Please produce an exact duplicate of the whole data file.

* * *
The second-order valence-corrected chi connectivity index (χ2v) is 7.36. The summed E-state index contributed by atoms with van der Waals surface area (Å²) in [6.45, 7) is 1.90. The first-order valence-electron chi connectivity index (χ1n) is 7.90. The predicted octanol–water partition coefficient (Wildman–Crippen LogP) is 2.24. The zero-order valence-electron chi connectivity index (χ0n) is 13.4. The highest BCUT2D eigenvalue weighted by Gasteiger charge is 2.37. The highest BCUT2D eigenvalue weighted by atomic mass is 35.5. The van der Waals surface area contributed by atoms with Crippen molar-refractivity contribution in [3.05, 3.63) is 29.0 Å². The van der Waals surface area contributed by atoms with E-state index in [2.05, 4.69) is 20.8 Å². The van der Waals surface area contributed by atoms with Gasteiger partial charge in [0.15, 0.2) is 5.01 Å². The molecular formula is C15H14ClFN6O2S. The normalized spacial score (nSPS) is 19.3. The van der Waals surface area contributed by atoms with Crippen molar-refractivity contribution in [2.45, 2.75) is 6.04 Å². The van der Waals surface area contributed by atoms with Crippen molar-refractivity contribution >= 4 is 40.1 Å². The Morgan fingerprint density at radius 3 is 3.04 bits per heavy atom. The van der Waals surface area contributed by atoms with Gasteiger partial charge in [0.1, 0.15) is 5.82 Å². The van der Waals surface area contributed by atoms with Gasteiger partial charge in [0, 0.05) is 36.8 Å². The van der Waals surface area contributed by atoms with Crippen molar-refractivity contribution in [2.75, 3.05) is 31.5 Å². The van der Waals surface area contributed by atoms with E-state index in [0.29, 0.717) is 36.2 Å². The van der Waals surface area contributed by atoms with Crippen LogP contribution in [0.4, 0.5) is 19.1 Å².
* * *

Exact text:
The second-order valence-corrected chi connectivity index (χ2v) is 7.36. The summed E-state index contributed by atoms with van der Waals surface area (Å²) in [6.45, 7) is 1.90. The first-order valence-electron chi connectivity index (χ1n) is 7.90. The predicted octanol–water partition coefficient (Wildman–Crippen LogP) is 2.24. The zero-order valence-electron chi connectivity index (χ0n) is 13.4. The highest BCUT2D eigenvalue weighted by Gasteiger charge is 2.37. The highest BCUT2D eigenvalue weighted by atomic mass is 35.5. The van der Waals surface area contributed by atoms with Crippen molar-refractivity contribution in [3.05, 3.63) is 29.0 Å². The van der Waals surface area contributed by atoms with E-state index in [2.05, 4.69) is 20.8 Å². The van der Waals surface area contributed by atoms with Gasteiger partial charge in [0.15, 0.2) is 5.01 Å². The molecular formula is C15H14ClFN6O2S. The normalized spacial score (nSPS) is 19.3. The van der Waals surface area contributed by atoms with Crippen molar-refractivity contribution in [2.45, 2.75) is 6.04 Å². The van der Waals surface area contributed by atoms with Crippen molar-refractivity contribution >= 4 is 40.1 Å². The Morgan fingerprint density at radius 3 is 3.04 bits per heavy atom. The van der Waals surface area contributed by atoms with Gasteiger partial charge in [0.1, 0.15) is 5.82 Å². The van der Waals surface area contributed by atoms with Gasteiger partial charge in [0, 0.05) is 36.8 Å². The van der Waals surface area contributed by atoms with Crippen molar-refractivity contribution in [2.75, 3.05) is 31.5 Å². The van der Waals surface area contributed by atoms with E-state index in [0.29, 0.717) is 36.2 Å². The van der Waals surface area contributed by atoms with Crippen LogP contribution in [0.4, 0.5) is 19.1 Å².